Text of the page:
China is actually the #1 geopolitical and military foe of, and a huge security threat to, the US. As for intellectual property theft, the Obama admin has done nothing meaningful to combat it, even though 70% of a company’s value is its intellectual property’s value. And although China might be “our fastest growing export market”, it still accounts for just 7% of American exports.
“Romney is talking tough on China on the campaign trail. But what’s his plan for continuing to reap the economic benefits and getting Beijing’s strategic collaboration on North Korea and Iran’s nuclear programs? Designating China a currency manipulator on Day 1 of his presidency will antagonize China’s leaders from Day 1. Then what?”
China’s “strategic collaboration on North Korea and Iran’s nuclear programs”? Please. China is ACTIVELY AIDING both of these rogue regimes. It has supplied ICBMs and transporter-erector-launchers to North Korea, is Iran’s biggest oil buyer, and continues to shield both regimes in the UNSC from serious sanctions. China does this because it is hostile to the US, as are these regimes. There’s no way that the US can somehow get China to “collaborate” on bringing those regimes to order.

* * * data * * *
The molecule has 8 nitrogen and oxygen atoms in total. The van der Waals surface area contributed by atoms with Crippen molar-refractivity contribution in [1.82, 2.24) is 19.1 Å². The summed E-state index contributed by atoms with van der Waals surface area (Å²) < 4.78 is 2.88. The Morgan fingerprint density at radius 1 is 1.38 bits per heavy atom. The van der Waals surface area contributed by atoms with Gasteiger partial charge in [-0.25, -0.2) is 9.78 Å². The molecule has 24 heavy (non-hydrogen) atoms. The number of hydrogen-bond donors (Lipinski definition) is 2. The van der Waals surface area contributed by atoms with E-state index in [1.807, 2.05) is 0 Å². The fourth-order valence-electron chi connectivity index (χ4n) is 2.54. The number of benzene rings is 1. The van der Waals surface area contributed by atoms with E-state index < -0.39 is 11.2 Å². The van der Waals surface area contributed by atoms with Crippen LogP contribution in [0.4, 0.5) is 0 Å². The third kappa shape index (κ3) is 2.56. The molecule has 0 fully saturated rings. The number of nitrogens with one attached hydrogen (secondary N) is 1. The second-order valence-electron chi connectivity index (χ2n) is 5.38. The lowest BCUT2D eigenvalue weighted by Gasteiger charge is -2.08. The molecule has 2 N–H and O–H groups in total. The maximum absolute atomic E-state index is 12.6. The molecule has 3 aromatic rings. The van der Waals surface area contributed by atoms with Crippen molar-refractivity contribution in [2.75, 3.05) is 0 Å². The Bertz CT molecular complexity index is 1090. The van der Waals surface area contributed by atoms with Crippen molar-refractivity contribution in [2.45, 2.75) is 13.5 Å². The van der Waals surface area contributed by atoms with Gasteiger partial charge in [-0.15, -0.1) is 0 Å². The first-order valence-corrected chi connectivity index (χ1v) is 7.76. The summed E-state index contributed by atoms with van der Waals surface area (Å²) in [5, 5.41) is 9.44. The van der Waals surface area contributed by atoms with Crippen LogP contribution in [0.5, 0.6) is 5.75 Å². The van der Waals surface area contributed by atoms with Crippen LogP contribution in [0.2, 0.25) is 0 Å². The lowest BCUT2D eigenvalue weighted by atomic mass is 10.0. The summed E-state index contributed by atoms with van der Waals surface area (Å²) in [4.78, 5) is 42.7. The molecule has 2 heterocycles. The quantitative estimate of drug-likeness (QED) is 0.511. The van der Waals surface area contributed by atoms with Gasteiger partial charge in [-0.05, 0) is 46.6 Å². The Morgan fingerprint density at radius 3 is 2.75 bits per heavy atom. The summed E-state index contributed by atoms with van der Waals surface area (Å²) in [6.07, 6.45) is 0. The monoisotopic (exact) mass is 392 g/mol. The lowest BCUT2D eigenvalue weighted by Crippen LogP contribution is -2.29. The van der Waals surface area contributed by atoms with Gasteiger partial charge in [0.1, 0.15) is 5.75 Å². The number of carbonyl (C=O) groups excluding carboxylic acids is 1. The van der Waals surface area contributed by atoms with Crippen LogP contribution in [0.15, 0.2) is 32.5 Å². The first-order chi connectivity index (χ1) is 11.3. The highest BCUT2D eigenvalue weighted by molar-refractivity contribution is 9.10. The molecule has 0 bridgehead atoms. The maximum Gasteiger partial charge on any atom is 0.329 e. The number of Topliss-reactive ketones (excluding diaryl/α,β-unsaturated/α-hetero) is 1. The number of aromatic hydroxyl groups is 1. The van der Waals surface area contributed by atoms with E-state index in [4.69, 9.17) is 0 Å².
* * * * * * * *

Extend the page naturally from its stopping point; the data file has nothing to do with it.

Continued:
As for designating China a currency manipulator, which it is (as Obama himself admitted in 2008), this would not have serious repercussions, despite many liberal and even some conservative folks predicting a trade war. But most importantly, Obama’s own Treasury Department has, in its reports, called China a currency manipulator.
But the biggest argument against Hachigian’s claim is that Mitt Romney is extremely unlikely to designate China a currency manipulator, let alone to play hardball with it.
This is because Romney surrounds himself with pro-China softies such as Robert Zoellick (the frontrunner for Secretary of State in a Romney Administration) and Richard Williamson, who calls Hachigian’s fellow ex Clinton admin official Kenneth Lieberthal “a friend”, praises him to the high Heavens, and praises his book on China. According to respected Washington Times columnist Bill Gertz, the Romney camp believes that because Russia is a threat, China is not. They’ve very soft on China.
“Finally, without foreign policy experience at the top, an administration will be hard-pressed to make smart budget choices. Romney’s stated goal of dramatically increasing military spending reveals a misguided Cold War-era belief that the U.S. can be perfectly safe if it has enough large weapons.”